To be entitled to a remedy, the defendant must rely on the agreement and the prosecutor’s breach must be material and substantial.  State v. Bangert, 131 Wis.2d 246, 289, 389 N.W.2d 12, 33 (1986).[2]  Even an oblique variance will entitle the defendant to a remedy if it “taints” the sentencing hearing by implying to the court that the defendant deserves more punishment than was bargained for. State v. Poole, 131 Wis.2d 359, 394 N.W.2d 909 (Ct. App. 1986).[3]  In Poole, “the evil was not the lack of enthusiastic advocacy for the bargained sentence, but the state's use of qualified or negative language in making the sentence recommendation.  … A comment which implies reservations about the recommendation ‘taint[s] the sentencing process’ and breaches the agreement."  Id. at 364, 394 N.W.2d at 911 (quoting In re Palodichuk, 589 P.2d 269, 271 (Wash. App. 1978)).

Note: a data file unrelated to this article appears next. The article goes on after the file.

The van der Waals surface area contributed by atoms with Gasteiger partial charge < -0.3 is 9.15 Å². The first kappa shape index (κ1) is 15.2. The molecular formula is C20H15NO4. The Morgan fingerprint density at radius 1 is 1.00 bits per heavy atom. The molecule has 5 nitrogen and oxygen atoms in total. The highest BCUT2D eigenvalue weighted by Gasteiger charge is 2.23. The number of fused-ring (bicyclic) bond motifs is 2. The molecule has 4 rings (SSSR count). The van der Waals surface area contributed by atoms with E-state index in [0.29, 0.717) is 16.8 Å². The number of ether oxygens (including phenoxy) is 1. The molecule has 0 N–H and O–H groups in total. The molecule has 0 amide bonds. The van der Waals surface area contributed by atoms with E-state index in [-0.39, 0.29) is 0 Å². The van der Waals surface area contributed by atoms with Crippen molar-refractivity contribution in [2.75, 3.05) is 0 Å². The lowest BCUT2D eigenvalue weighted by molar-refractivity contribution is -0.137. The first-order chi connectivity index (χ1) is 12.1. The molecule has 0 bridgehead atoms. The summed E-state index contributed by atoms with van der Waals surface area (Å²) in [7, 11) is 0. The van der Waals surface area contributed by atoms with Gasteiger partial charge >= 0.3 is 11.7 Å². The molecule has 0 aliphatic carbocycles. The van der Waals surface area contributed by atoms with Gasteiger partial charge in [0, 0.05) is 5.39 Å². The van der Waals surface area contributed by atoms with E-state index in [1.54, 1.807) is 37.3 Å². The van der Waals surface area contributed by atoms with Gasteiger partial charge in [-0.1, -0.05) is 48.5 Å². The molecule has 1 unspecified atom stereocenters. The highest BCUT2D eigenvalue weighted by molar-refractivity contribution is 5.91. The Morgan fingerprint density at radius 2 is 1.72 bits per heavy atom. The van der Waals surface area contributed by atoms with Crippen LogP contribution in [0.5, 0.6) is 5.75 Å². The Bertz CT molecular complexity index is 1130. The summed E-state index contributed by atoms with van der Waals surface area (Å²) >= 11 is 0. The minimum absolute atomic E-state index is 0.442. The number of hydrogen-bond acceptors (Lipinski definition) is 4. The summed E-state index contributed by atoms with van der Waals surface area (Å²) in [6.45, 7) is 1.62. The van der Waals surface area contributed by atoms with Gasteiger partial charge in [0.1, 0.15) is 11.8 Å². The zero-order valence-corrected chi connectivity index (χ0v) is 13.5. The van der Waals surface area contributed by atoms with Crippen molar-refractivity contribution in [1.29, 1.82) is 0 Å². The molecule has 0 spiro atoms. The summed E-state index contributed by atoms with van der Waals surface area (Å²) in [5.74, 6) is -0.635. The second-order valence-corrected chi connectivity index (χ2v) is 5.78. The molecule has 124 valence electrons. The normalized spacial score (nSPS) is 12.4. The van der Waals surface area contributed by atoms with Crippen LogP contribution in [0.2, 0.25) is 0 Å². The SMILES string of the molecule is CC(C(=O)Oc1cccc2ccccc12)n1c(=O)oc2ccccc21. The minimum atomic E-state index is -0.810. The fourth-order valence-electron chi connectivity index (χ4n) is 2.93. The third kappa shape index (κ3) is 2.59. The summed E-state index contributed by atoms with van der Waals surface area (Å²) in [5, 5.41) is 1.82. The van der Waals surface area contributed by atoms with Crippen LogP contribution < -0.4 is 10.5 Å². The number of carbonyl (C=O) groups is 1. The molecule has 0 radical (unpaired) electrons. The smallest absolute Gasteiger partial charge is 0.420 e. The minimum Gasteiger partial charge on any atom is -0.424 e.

The perceived breach in this case was not substantial.  It was not intended to affect the substance of the agreement by sending a veiled message to the sentencing court that greater punishment than provided for in the plea agreement was warranted.  Rather, the deviation from the original terms drew a prompt objection and was shown to be the result of a mistake that was quickly acknowledged and rectified.  Indeed, the prosecutor’s earnest manner in advocating the corrected proposed disposition, commented upon by the trial court, further circumstantially belies an implication of improper motive.  For these reasons, the momentary and inadvertent misstatement of the parties’ agreement did not constitute an actionable breach.

                        Knox also argues that his trial counsel was ineffective by failing to advise him of his right to seek sentencing in front of a different judge.  He asserts that the defendant, not counsel, must decide whether to pursue available remedies to enforce a breached plea agreement.  It is undisputed that counsel did not discuss this remedy with Knox.  However, we need not address Knox’s proposition; because the breach was not material, there was nothing to remedy.